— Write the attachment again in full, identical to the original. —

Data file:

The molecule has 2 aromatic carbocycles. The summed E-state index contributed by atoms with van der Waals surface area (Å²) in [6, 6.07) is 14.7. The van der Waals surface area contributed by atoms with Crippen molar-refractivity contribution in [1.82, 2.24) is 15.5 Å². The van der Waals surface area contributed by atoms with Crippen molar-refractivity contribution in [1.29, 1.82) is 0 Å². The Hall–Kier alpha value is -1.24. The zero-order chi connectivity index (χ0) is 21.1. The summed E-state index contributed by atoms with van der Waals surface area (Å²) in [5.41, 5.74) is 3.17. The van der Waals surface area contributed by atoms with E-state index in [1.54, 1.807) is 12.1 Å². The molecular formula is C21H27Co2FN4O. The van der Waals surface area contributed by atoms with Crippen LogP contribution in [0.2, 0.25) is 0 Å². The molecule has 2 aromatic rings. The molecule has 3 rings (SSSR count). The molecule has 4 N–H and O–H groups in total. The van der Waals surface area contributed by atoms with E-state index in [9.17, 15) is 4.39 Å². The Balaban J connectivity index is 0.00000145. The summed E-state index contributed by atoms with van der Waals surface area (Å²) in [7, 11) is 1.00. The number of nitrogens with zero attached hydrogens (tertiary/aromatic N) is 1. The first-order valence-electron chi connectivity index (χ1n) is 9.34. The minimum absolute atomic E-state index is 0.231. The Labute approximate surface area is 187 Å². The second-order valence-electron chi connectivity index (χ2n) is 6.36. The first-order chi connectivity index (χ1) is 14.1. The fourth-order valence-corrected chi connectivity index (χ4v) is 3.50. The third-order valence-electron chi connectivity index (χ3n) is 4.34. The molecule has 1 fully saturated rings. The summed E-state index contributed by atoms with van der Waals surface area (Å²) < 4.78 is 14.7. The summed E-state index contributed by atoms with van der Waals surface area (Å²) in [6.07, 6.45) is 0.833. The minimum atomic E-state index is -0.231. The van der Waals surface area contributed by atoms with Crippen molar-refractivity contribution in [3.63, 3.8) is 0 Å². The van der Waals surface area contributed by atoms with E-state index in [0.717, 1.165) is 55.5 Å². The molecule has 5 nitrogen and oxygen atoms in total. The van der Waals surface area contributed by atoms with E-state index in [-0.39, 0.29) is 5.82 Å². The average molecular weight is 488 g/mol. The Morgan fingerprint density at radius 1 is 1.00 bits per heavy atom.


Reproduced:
The molecule has 2 aromatic carbocycles. The summed E-state index contributed by atoms with van der Waals surface area (Å²) in [6, 6.07) is 14.7. The van der Waals surface area contributed by atoms with Crippen molar-refractivity contribution in [1.82, 2.24) is 15.5 Å². The van der Waals surface area contributed by atoms with Crippen molar-refractivity contribution in [1.29, 1.82) is 0 Å². The Hall–Kier alpha value is -1.24. The zero-order chi connectivity index (χ0) is 21.1. The summed E-state index contributed by atoms with van der Waals surface area (Å²) in [5.41, 5.74) is 3.17. The van der Waals surface area contributed by atoms with E-state index in [1.54, 1.807) is 12.1 Å². The molecular formula is C21H27Co2FN4O. The van der Waals surface area contributed by atoms with Crippen LogP contribution in [0.2, 0.25) is 0 Å². The molecule has 2 aromatic rings. The molecule has 3 rings (SSSR count). The molecule has 4 N–H and O–H groups in total. The van der Waals surface area contributed by atoms with E-state index in [9.17, 15) is 4.39 Å². The Balaban J connectivity index is 0.00000145. The summed E-state index contributed by atoms with van der Waals surface area (Å²) in [7, 11) is 1.00. The number of nitrogens with zero attached hydrogens (tertiary/aromatic N) is 1. The first-order valence-electron chi connectivity index (χ1n) is 9.34. The minimum absolute atomic E-state index is 0.231. The Labute approximate surface area is 187 Å². The second-order valence-electron chi connectivity index (χ2n) is 6.36. The first-order chi connectivity index (χ1) is 14.1. The fourth-order valence-corrected chi connectivity index (χ4v) is 3.50. The third-order valence-electron chi connectivity index (χ3n) is 4.34. The molecule has 1 fully saturated rings. The summed E-state index contributed by atoms with van der Waals surface area (Å²) < 4.78 is 14.7. The summed E-state index contributed by atoms with van der Waals surface area (Å²) in [6.07, 6.45) is 0.833. The minimum atomic E-state index is -0.231. The van der Waals surface area contributed by atoms with Crippen molar-refractivity contribution in [3.63, 3.8) is 0 Å². The van der Waals surface area contributed by atoms with E-state index in [0.717, 1.165) is 55.5 Å². The molecule has 5 nitrogen and oxygen atoms in total. The van der Waals surface area contributed by atoms with E-state index in [-0.39, 0.29) is 5.82 Å². The average molecular weight is 488 g/mol. The Morgan fingerprint density at radius 1 is 1.00 bits per heavy atom.